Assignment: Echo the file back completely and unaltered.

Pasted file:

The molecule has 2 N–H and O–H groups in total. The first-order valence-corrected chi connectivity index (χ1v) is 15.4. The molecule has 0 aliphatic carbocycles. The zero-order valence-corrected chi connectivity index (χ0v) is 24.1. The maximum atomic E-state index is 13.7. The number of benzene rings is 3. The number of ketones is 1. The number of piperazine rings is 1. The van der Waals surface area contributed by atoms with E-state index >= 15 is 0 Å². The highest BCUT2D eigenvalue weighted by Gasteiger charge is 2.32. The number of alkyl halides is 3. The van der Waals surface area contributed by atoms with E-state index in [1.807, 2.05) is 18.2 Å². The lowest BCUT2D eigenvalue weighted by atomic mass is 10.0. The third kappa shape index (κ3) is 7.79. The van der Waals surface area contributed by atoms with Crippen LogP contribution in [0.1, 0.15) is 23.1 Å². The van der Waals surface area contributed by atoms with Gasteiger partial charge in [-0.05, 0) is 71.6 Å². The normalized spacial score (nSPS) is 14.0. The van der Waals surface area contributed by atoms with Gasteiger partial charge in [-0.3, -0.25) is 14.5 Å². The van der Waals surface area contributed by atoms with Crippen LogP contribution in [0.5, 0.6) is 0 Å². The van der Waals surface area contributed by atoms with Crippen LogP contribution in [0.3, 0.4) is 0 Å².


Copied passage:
The molecule has 2 N–H and O–H groups in total. The first-order valence-corrected chi connectivity index (χ1v) is 15.4. The molecule has 0 aliphatic carbocycles. The zero-order valence-corrected chi connectivity index (χ0v) is 24.1. The maximum atomic E-state index is 13.7. The number of benzene rings is 3. The number of ketones is 1. The number of piperazine rings is 1. The van der Waals surface area contributed by atoms with E-state index >= 15 is 0 Å². The highest BCUT2D eigenvalue weighted by Gasteiger charge is 2.32. The number of alkyl halides is 3. The van der Waals surface area contributed by atoms with E-state index in [1.807, 2.05) is 18.2 Å². The lowest BCUT2D eigenvalue weighted by atomic mass is 10.0. The third kappa shape index (κ3) is 7.79. The van der Waals surface area contributed by atoms with Crippen LogP contribution in [0.1, 0.15) is 23.1 Å². The van der Waals surface area contributed by atoms with Gasteiger partial charge in [-0.05, 0) is 71.6 Å². The normalized spacial score (nSPS) is 14.0. The van der Waals surface area contributed by atoms with Gasteiger partial charge in [-0.3, -0.25) is 14.5 Å². The van der Waals surface area contributed by atoms with Crippen LogP contribution in [0.5, 0.6) is 0 Å². The van der Waals surface area contributed by atoms with Crippen LogP contribution in [0.3, 0.4) is 0 Å².